An entertaining appreciation of one woman's journey, sometimes ribald and funny, sometimes ironic and self-deprecating.

THE REALM OF HUNGRY SPIRITS

Marina Lucero reads the Dalai Lama, ponders Gandhi and yearns for inner peace. What she has is a challenging and needy family and a demanding and clueless set of friends.

Thirty-something Marina, a San Fernando Valley schoolteacher, had a mother who joined a Carmelite cloister when Marina was a child and a father who drank. Marina remains a bit resentful about her childhood, at least when her extended Hispanic family allows her time to think about it. There's older sister Della and her aimless dyslexic son Kiko. There's younger sister Xochi and her hapless sometime boyfriend Reggie. Then there is Rudy, Marina's former boyfriend, who thinks a failed relationship should provide fringe benefits. Marina does love Rudy's daughter, Letty, whom Marina mothered into adulthood. Letty's new baby, little Rudy, is hospitalized and mortally ill. Marina must rush to the aid of Letty and her husband, Miguel, a recovering drug addict, because that's what Marina does. She is a motherly caretaker, a woman constantly dancing between fatigue and self-imposed obligation. The book finds Marina teaching summer school, coping with Kiko and Reggie, both living on her couches, and providing intermittent refuge for Carlotta, her sweet next-door neighbor who is a punching bag for her out-of-work husband. Little Rudy dies, Letty attempts suicide, Carlotta is knocked into a hospital bed by her husband and Rudy demands that Marina give a false legal deposition so that his friend, Nestor, a Santeria priest, a voodoo babalawo, can escape child support payments. While dealing with these "hungry spirits," Marina generates romantic sparks with Carlos Lozano, an attractive and intelligent art teacher, and Arturo Ortiz, a nervous and engaging young doctor finishing his residency. López (Homicide Survivors Picnic and Other Stories, 2009, etc.) imagines believable characters and observes their world with literary insight.

An entertaining appreciation of one woman's journey, sometimes ribald and funny, sometimes ironic and self-deprecating.

Pub Date: May 2, 2011

ISBN: 978-0-446-54963-9

Page Count: 352

Publisher: Grand Central Publishing

Review Posted Online: April 18, 2011

Kirkus Reviews Issue: May 1, 2011

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The phrase “tour de force” could have been invented for this audacious novel.

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A LITTLE LIFE

Four men who meet as college roommates move to New York and spend the next three decades gaining renown in their professions—as an architect, painter, actor and lawyer—and struggling with demons in their intertwined personal lives.

Yanagihara (The People in the Trees, 2013) takes the still-bold leap of writing about characters who don’t share her background; in addition to being male, JB is African-American, Malcolm has a black father and white mother, Willem is white, and “Jude’s race was undetermined”—deserted at birth, he was raised in a monastery and had an unspeakably traumatic childhood that’s revealed slowly over the course of the book. Two of them are gay, one straight and one bisexual. There isn’t a single significant female character, and for a long novel, there isn’t much plot. There aren’t even many markers of what’s happening in the outside world; Jude moves to a loft in SoHo as a young man, but we don’t see the neighborhood change from gritty artists’ enclave to glitzy tourist destination. What we get instead is an intensely interior look at the friends’ psyches and relationships, and it’s utterly enthralling. The four men think about work and creativity and success and failure; they cook for each other, compete with each other and jostle for each other’s affection. JB bases his entire artistic career on painting portraits of his friends, while Malcolm takes care of them by designing their apartments and houses. When Jude, as an adult, is adopted by his favorite Harvard law professor, his friends join him for Thanksgiving in Cambridge every year. And when Willem becomes a movie star, they all bask in his glow. Eventually, the tone darkens and the story narrows to focus on Jude as the pain of his past cuts deep into his carefully constructed life.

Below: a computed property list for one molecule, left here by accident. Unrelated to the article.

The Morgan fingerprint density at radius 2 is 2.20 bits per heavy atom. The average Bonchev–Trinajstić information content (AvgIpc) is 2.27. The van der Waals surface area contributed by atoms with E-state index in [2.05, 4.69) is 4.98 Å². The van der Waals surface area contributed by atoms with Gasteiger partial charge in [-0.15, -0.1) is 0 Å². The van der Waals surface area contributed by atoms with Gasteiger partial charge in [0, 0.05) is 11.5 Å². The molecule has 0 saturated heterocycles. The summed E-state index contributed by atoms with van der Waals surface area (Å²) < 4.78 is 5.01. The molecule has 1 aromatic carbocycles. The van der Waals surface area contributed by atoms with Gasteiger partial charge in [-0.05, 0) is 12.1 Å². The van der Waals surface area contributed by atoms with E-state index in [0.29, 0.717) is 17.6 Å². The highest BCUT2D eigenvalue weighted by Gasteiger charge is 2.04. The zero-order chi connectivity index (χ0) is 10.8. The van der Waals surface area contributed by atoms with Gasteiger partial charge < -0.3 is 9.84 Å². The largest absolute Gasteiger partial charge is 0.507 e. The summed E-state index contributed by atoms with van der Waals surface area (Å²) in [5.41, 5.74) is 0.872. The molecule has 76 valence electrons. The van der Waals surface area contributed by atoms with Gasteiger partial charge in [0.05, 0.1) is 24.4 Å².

The phrase “tour de force” could have been invented for this audacious novel.

Pub Date: March 10, 2015

ISBN: 978-0-385-53925-8

Page Count: 720

Publisher: Doubleday

Review Posted Online: Dec. 22, 2014

Kirkus Reviews Issue: Jan. 1, 2015

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More about grief and tragedy than romance.

FRIENDS FOREVER

Five friends meet on their first day of kindergarten at the exclusive Atwood School and remain lifelong friends through tragedy and triumph.

When Gabby, Billy, Izzie, Andy and Sean meet in the toy kitchen of the kindergarten classroom on their first day of school, no one can know how strong the group’s friendship will remain. Despite their different personalities and interests, the five grow up together and become even closer as they come into their own talents and life paths. But tragedy will strike and strike again. Family troubles, abusive parents, drugs, alcohol, stress, grief and even random bad luck will put pressure on each of them individually and as a group. Known for her emotional romances, Steel makes a bit of a departure with this effort that follows a group of friends through young adulthood. But even as one tragedy after another befalls the friends, the impact of the events is blunted by a distant narrative style that lacks emotional intensity. 

More about grief and tragedy than romance.

Pub Date: July 24, 2012

ISBN: 978-0-385-34321-3

Page Count: 322

Publisher: Delacorte

Review Posted Online: Nov. 14, 2012

Kirkus Reviews Issue: Dec. 1, 2012

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